Based on an analysis of Irish republican media outlets as well as interviews with the key activists that produced them, this book provides a compelling long-term snapshot of a political ideology in transition. It reveals how Irish Republicanism was moulded by the twin forces of the Northern Ireland Peace Process and the violent internal ideological schism that threatened a return to the ‘bad old days’ of the Troubles.

This book is vital for those studying Irish politics and those interestedin activism as it provides new insights into the role that modern activist media forms have played in the ideological development of a 200-year-old political tradition.

Living spirituality

Between 1598 and 1800, an estimated 3, 271 Catholic women left England to enter convents on the Continent. This study focuses more particularly upon those who became Benedictines in the seventeenth century, choosing exile in order to pursue their vocation for an enclosed life. Through the study of a wide variety of original manuscripts, including chronicles, death notices, clerical instructions, texts of spiritual guidance, but also the nuns’ own collections of notes, this book highlights the tensions between the contemplative ideal and the nuns’ personal experiences. Its first four chapters adopt a traditional historical approach to illustrate the tensions between theory and practice in the ideal of being dead to the world. They offer a prosopographical study of Benedictine convents in exile, and show how those houses were both cut-off and enclosed yet very much in touch with the religious and political developments at home. The next fur chapters propose a different point of entry into the history of nuns, with a study of emotions and the senses in the cloister, delving into the textual analysis of the nuns’ personal and communal documents to explore aspect of a lived spirituality, when the body, which so often hindered the spirit, at times enabled spiritual experience.

Linda Connolly

occluded subjects, such as the Irish Diaspora or ‘the forgotten Irish’, to the fore and transforming the core understanding of ‘who are the Irish?’ in Irish studies in the process. Likewise, a growing body of literary scholars (such as Conor McCarthy, Joe Cleary and Pat Coughlan) are fruitfully and in different ways drawing on the social sciences to contextualise texts. However, all these examples remain a minority. Particular problems continue to arise in postcolonial analysis when sweeping statements are made about all Irish studies – and Irish culture and society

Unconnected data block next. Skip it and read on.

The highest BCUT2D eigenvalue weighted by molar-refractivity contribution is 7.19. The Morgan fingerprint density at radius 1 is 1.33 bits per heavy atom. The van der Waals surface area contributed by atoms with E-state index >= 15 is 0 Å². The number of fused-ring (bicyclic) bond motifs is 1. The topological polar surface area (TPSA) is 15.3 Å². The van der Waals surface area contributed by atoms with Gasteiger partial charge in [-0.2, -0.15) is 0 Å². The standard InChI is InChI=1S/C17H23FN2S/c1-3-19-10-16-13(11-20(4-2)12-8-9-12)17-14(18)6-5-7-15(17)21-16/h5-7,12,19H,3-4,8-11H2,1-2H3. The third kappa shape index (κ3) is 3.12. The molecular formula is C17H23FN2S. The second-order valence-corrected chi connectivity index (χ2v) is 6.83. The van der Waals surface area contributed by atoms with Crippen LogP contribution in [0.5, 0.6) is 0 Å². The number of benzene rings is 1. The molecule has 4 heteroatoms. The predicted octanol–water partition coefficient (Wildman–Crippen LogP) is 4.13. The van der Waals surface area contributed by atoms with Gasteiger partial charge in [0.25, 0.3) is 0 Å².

in Are the Irish different?
Tara Stubbs

quite in the way that O’Toole envisages it: as what was sought, and found, by these writers was a landscape that confirmed their own preconceptions of Irish culture. In the above lines from ‘Spenser’s Ireland’, Moore is clearly aware of this somewhat flawed ‘quest’; yet the end-rhyme between ‘green’ and ‘seen’ reveals her delight in the ‘greenness’ of Ireland despite her own suspicions that this might not be quite the whole truth. Like Moore, certain American modernist writers during this period – including Stevens and Steinbeck – became involved in an act of

in American literature and Irish culture, 1910–55
Tara Stubbs

Americans interested in exploring the various facets of their own identity, including several people, black and white, who went on to participate in the Harlem Renaissance of the 1920s. They noted the many similarities between Irish culture and history and those of the African Americans, and they advocated following the Irish model for literary renaissance and social change. Mishkin goes on to argue that W. E. B. DuBois was inspired to found the Krigwa Players (later named the Negro Experimental Theatre) as part of the ‘Little Theatre’ movement that was itself inspired

in American literature and Irish culture, 1910–55
Tara Stubbs

Isle of Innisfree’ by assessing Lorna Goodison’s 1999 work ‘Country, Sligoville’, a reworking of Yeats’s poem in a Jamaican location. Here, Goodison’s poem becomes an exercise in ‘circum-Atlantic performance’, where the poet is: ‘reconsidering tradition in spatial terms – the contract of three places in Innisfree, Sligo, and Sligoville – as conveyed through names that not only evoke the legacy of slavery and freedom that marks the landscape of Jamaica, but also express the repressed history of a transatlantic Irish culture with its ambiguous legacy of ownership

in American literature and Irish culture, 1910–55